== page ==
Warren Buffett And Bill Gates Explain How To Make $100 Billion...


On Friday, CNBC hosted a wonderful town hall with Bill Gates and Warren Buffett at Columbia University. 

Becky Quick moderated, and the students asked questions.

The questions included:

  • Why on earth did Warren bet the farm on a railroad?
  • What’s the market going to do?
  • What does Bill Gates think of Steve Jobs?
  • Who was Warren’s most important mentor and what did he/she teach him?
  • What did Warren NOT learn in business school?
  • What sets these two men apart?
  • If America was a stock, would they buy it?

The full transcript is here. 

Here are some highlights >

Why did you buy Burlington Northern?

What keeps you up at night?

What's the market going to do?

What did your MBA NOT prepare you for?

How big a role did luck play in your success?

GATES: Well, I was lucky in many ways. I was lucky to be born with certain skills. I was lucky to have parents that created an environment where they shared what they were working on and let me buy as many books as I wanted to. And I was lucky in terms of the timing.

The invention of the microprocessor was something profound. And it turned out only if you were kind of young and looking at that could you appreciate what it meant. And then I had been obsessed with writing software. It turned out that was the key missing thing that would allow the microprocessor to have this incredible impact.

So in timing and skill set, in some of the people I was lucky enough to meet, you know, meeting Warren and talking to him, learning from him, it is unusual to have so much luck in one life, I think. But it's been a major factor in what I have been able to do.

Source: CNBC

What do you two (Buffett and Gates) most admire about each other?

What should we do if we don't know what we want to do with our lives?

How can we find good investments?

What is the most important character for a business leader to have?

GATES: Well, it's surprising that the fundamentals of business are pretty straightforward, you know. You try to take more in income than you spend in cost. That's a pretty straightforward subtraction. But it's surprising in terms of projecting out into the years ahead that, you know, are we making the right investments, are we gaining on the competition, are we making it a little bit harder for people to replace what we're doing? That kind of common sense, I guess you've got to develop it through experience. And I think it's neat if you are young and you can see that in a small scale and be hands on with it because a lot of people who start with large businesses may have a hard time with it.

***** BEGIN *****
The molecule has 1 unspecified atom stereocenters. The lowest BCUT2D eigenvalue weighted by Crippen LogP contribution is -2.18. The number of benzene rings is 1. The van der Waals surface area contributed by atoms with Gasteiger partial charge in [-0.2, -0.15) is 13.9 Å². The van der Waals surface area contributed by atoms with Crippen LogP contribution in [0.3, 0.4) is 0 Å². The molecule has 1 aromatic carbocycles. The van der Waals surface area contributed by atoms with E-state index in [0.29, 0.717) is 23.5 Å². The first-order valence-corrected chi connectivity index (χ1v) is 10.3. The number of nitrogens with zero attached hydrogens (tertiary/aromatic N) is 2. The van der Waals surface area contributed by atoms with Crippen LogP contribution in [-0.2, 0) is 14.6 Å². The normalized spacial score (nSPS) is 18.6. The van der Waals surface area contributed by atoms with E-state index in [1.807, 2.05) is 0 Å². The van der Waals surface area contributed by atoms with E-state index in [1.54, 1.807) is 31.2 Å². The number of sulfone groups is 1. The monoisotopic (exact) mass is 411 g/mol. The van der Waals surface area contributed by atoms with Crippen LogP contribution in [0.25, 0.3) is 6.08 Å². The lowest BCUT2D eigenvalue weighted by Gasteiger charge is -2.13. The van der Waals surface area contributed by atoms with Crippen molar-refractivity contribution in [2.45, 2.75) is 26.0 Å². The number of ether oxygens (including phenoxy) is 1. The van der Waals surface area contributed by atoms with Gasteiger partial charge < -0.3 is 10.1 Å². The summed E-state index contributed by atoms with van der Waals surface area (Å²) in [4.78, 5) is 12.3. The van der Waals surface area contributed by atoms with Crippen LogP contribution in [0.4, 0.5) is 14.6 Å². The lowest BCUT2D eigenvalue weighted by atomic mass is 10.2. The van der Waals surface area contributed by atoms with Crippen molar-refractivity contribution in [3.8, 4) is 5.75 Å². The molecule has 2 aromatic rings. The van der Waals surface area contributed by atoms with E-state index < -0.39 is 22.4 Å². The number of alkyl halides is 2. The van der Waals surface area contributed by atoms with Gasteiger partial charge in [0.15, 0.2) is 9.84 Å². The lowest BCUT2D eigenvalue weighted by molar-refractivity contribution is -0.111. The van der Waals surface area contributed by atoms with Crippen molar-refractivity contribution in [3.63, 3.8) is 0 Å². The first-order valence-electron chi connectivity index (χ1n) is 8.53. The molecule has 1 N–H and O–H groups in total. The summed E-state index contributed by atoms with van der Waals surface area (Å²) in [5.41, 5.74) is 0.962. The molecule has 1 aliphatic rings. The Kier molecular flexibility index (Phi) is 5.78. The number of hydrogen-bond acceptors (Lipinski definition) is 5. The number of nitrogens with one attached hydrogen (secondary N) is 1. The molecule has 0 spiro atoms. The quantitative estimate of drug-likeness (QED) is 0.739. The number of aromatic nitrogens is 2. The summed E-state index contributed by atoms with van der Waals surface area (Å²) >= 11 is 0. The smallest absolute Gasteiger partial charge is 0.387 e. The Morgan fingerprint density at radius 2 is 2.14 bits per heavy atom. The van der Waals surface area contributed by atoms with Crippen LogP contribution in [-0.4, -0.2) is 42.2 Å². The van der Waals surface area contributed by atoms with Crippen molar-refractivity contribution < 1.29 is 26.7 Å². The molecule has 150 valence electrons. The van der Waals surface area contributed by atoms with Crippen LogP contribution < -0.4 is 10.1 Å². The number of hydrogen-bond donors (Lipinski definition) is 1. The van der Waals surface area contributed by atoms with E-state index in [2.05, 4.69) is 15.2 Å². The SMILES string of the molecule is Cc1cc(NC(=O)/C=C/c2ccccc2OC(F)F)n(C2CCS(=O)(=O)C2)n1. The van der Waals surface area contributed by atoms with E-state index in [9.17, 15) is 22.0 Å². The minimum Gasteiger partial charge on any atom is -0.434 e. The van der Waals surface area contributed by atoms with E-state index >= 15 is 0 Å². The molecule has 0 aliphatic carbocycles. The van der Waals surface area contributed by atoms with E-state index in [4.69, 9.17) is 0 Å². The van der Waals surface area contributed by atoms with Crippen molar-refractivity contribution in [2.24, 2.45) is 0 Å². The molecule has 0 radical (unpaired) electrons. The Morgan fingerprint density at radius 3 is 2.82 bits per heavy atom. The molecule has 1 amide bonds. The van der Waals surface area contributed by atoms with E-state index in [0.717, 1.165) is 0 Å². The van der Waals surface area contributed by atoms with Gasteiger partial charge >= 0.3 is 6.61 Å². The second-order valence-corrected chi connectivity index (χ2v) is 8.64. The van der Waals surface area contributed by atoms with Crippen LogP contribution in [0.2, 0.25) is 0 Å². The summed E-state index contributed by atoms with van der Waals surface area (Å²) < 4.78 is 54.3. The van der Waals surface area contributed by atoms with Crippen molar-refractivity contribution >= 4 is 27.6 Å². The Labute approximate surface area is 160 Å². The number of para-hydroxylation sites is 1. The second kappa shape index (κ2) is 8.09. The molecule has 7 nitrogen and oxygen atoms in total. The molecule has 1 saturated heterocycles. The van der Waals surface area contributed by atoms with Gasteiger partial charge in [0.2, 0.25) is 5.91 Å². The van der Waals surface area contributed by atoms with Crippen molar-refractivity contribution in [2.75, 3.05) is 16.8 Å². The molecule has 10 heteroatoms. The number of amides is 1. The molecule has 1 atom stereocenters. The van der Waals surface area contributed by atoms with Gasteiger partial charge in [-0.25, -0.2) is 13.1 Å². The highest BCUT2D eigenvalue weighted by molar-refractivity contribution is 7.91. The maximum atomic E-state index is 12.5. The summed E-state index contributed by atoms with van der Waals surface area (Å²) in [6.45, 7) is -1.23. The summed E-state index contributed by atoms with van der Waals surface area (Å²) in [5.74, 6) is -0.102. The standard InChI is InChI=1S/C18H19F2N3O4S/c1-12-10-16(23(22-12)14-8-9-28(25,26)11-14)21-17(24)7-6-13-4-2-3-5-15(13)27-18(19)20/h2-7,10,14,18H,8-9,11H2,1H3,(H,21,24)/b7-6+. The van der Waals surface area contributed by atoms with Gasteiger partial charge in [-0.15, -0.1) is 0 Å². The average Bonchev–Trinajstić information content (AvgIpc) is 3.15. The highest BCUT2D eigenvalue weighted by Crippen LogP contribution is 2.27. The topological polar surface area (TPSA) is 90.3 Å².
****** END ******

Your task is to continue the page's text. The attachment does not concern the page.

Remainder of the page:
So, you know, the basics are pretty straightforward. Learning how it works and doesn't work in a variety of industries, by reading a lot, I think that's something that comes with time and a business school is an intense period where you can get ahead of the game.

BUFFETT: I send one message out every year and a half or two years. They get one letter from me every couple of years. And basically it says, run this business like it's the only business that your family can own for the next 100 years. You can't sell it. But every year don't measure it by the earnings in the quarter that year. Measure it by whether the moat around that business, what gives it competitive advantage over time has widened or narrowed. If you keep doing that for 100 years, it's going to work out very well. Then I tell them basically if the reason for doing something is everybody else is doing it, it's not good enough. If you have to use that as a reason, forget it. You don't have a good reason for doing something. Never use that.

Source: CNBC

How are you two different from everyone else? What's the secret to your success?

Who were your most important mentors and what did you learn from them?

GATES: Well, I benefited from my dad and mum who set a great example. My dad was a lawyer and shared what he was doing at work. I have had some business partners that we have learned together, Steve Balmer in particular. And then I pick Warren as somebody I have learned an immense amount from, just hearing his stories of how he dealt with tough situations, how he thought long-term, how he models the world. If you get a chance to spend time with people like that, it's fantastic.

Source: CNBC

Bill, what do you think of Steve Jobs?

GATES: Well, he's done a fantastic job. And Apple is in a bit of a different business where they make hardware and software together. But when Steve was coming back to Apple, which was actually through an acquisition of NeXT that he ran, Apple was in very tough shape. In fact, most likely, it wasn't going to survive. And he brought in a team. He brought in inspiration about great products and design that's made Apple back into being an incredible force in doing good things. And it's, you know, great to have competitors like that. We write software for Apple, Microsoft does. They compete with Apple. But he, of all the leaders in the industry that I have worked with, he showed more inspiration and he saved the company.

Source: CNBC

Warren, you've said you sometimes make huge decisions in five minutes. How?

If America was a stock, would you buy it?

Now take a tour of Bill Gates' awesome $140 million house...

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